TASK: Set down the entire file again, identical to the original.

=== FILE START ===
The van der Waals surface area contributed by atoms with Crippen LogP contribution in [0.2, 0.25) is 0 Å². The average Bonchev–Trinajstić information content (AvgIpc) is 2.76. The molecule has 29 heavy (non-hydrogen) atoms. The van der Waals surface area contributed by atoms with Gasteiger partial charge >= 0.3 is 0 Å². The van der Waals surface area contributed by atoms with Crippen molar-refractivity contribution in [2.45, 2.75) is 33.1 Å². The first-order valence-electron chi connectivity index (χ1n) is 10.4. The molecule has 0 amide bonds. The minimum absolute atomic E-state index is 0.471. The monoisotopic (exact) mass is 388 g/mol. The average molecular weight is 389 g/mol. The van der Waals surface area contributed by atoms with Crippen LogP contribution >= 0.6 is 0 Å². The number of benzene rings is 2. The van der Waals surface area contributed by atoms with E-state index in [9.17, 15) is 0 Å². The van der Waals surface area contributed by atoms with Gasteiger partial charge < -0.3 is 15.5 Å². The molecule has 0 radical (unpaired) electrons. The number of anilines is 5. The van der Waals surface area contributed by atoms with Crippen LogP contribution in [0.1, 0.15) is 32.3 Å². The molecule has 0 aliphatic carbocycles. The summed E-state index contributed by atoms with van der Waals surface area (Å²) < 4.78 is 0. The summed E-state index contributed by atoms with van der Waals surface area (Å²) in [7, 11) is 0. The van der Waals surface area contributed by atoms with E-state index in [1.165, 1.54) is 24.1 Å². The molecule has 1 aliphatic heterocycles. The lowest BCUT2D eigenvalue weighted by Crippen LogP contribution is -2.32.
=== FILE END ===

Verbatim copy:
The van der Waals surface area contributed by atoms with Crippen LogP contribution in [0.2, 0.25) is 0 Å². The average Bonchev–Trinajstić information content (AvgIpc) is 2.76. The molecule has 29 heavy (non-hydrogen) atoms. The van der Waals surface area contributed by atoms with Gasteiger partial charge >= 0.3 is 0 Å². The van der Waals surface area contributed by atoms with Crippen molar-refractivity contribution in [2.45, 2.75) is 33.1 Å². The first-order valence-electron chi connectivity index (χ1n) is 10.4. The molecule has 0 amide bonds. The minimum absolute atomic E-state index is 0.471. The monoisotopic (exact) mass is 388 g/mol. The average molecular weight is 389 g/mol. The van der Waals surface area contributed by atoms with Crippen LogP contribution >= 0.6 is 0 Å². The number of benzene rings is 2. The van der Waals surface area contributed by atoms with E-state index in [9.17, 15) is 0 Å². The van der Waals surface area contributed by atoms with Gasteiger partial charge < -0.3 is 15.5 Å². The molecule has 0 radical (unpaired) electrons. The number of anilines is 5. The van der Waals surface area contributed by atoms with Crippen LogP contribution in [0.1, 0.15) is 32.3 Å². The molecule has 0 aliphatic carbocycles. The summed E-state index contributed by atoms with van der Waals surface area (Å²) < 4.78 is 0. The summed E-state index contributed by atoms with van der Waals surface area (Å²) in [7, 11) is 0. The van der Waals surface area contributed by atoms with E-state index in [1.165, 1.54) is 24.1 Å². The molecule has 1 aliphatic heterocycles. The lowest BCUT2D eigenvalue weighted by Crippen LogP contribution is -2.32.